(O'Mara, 2010).

Establishes independence earlier
Normal environmental sounds have the potential to be both a learning and a disturbing experience. When alone and not held, babies can be frightened by sounds. When carried, babies use these sounds as a vehicle for learning. The caregiver provides soothing words to help the baby overcome fears, providing the baby with a positive association between the caregiver's voice and the disturbing sounds. Now the baby is more comfortable with the environment and ready to explore with confidence (Sears).

Provides a sense of calmness
Baby's primal needs are being met by being carried, thus providing a calming effect on the baby (Babywearing, 2010).



Historical Perspective

Babywearing has been practiced for centuries. In ancient civilizations, mom needed to have baby close while tending to everyday chores, such as tending crops. Babywearing was born out of necessity for baby's survival and mom's ability to work. Fabric weaving and rough terrain delayed the invention and use of baby carriers with wheels. "With little but herbal remedies and ancient rituals to protect newborns from high infant mortality rates, being next to mom was the best way for a child to survive and thrive" (Krauss).

From the time of the Industrial Revolution in Europe and America through to the 1950s, baby carriers became taboo. Mothers in the lower, laboring class had to take jobs where they weren't able to bring their babies along with them. While mothers in the upper, leisure class avoided anything messy including their own babies. It was the children of the laboring class mothers and the nannies of the leisure class mothers that handled childcare (Krauss).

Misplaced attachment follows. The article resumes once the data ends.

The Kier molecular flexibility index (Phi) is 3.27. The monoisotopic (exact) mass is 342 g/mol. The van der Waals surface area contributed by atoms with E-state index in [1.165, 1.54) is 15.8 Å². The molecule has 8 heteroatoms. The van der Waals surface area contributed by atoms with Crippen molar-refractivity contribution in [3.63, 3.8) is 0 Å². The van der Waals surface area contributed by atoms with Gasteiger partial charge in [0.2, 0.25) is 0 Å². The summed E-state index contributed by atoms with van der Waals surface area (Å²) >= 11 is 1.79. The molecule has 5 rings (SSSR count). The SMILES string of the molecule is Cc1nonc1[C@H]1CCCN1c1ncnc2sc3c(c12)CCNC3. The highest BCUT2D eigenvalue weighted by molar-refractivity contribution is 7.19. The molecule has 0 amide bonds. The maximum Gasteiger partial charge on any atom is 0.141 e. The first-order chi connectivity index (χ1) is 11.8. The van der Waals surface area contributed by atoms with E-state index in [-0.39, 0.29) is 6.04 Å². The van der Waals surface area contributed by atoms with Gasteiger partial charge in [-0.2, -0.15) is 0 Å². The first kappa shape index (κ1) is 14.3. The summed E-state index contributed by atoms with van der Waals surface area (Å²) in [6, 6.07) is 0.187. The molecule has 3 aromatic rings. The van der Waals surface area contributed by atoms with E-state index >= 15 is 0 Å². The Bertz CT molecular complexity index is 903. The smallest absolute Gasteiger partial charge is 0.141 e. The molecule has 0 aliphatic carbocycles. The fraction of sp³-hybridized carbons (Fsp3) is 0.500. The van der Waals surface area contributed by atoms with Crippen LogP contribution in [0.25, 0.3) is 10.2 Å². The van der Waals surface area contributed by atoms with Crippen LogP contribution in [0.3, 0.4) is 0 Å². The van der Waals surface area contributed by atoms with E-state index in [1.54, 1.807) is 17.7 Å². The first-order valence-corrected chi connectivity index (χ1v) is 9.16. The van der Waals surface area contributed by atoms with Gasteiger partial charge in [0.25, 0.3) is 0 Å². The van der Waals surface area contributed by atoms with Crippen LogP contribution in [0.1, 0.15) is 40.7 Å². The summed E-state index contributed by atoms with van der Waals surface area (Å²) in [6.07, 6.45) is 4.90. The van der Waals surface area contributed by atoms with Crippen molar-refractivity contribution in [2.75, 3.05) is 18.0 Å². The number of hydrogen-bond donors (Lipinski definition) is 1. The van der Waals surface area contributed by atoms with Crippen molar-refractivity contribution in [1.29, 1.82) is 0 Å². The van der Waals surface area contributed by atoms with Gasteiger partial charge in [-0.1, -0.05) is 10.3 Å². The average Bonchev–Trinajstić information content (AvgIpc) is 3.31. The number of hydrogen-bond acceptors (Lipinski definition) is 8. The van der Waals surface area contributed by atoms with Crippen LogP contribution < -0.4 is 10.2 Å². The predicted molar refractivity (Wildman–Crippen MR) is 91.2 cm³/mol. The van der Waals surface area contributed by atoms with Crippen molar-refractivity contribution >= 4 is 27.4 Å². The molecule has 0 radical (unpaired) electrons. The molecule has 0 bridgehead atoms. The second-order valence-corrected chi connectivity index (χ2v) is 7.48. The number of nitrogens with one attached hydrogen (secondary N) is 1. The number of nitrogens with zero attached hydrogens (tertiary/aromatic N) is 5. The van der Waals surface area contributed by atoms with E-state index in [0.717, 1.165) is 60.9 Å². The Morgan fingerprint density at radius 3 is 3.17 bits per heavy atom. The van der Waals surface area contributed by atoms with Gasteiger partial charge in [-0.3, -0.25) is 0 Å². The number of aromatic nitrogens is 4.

With the flurry of civil rights and social justice movements, the 1960s saw a baby carrying revival. "The swaths of fabric were still the choice, tied (and tie-dyed) in sling, back, and front positions. Breastfeeding was also back in and completing the pattern, babywearing was part of a more relaxed lifestyle that spread during this and the subsequent decade" (Krauss).



Babywearing is often the safest option

References
Anisfeld, E., Casper, V., Nozyce, M., & Cunningham, N. (1990). Does infant carrying promote attachment? An experimental study of the effects of increased physical contact on the development of attachment. Child Development, 61. 1617-1627.
Asaff, S. (2009, December 21). Fathers and baby wearing. Suite 101. Retrieved July 7, 2010, from http://infantstoddlers.suite101.com/article.cfm/fathers_and_baby_wearing
Babywearing. (2010, July 6). Wikipedia. Retrieved July 7, 2010, from http://en.wikipedia.org/wiki/Babywearing
Krauss, K. (n.d.). Baby carriers past and present: Herstory is history. Retrieved July 7, 2010, from http://www.babyinasling.com/articles/baby-carriers-past-and-present-herstory-is-history.php
O'Mara, P. (2010, April 30). A call to arms. Mothering. Retrieved from http://mothering.com/peggyomara/qpeditorials/a-call-to-arms
Sears, W. (n.d.). Fussy babies. Retrieved July 7, 2010, from http://www.askdrsears.com/html/5/t051100.asp
Stay At Home Mum. (2009, February 3). All about the art of babywearing. Retrieved July 7, 2010, from http://www.stay-at-home-mum.com/2010/02/all-about-the-art-of-carrying-children/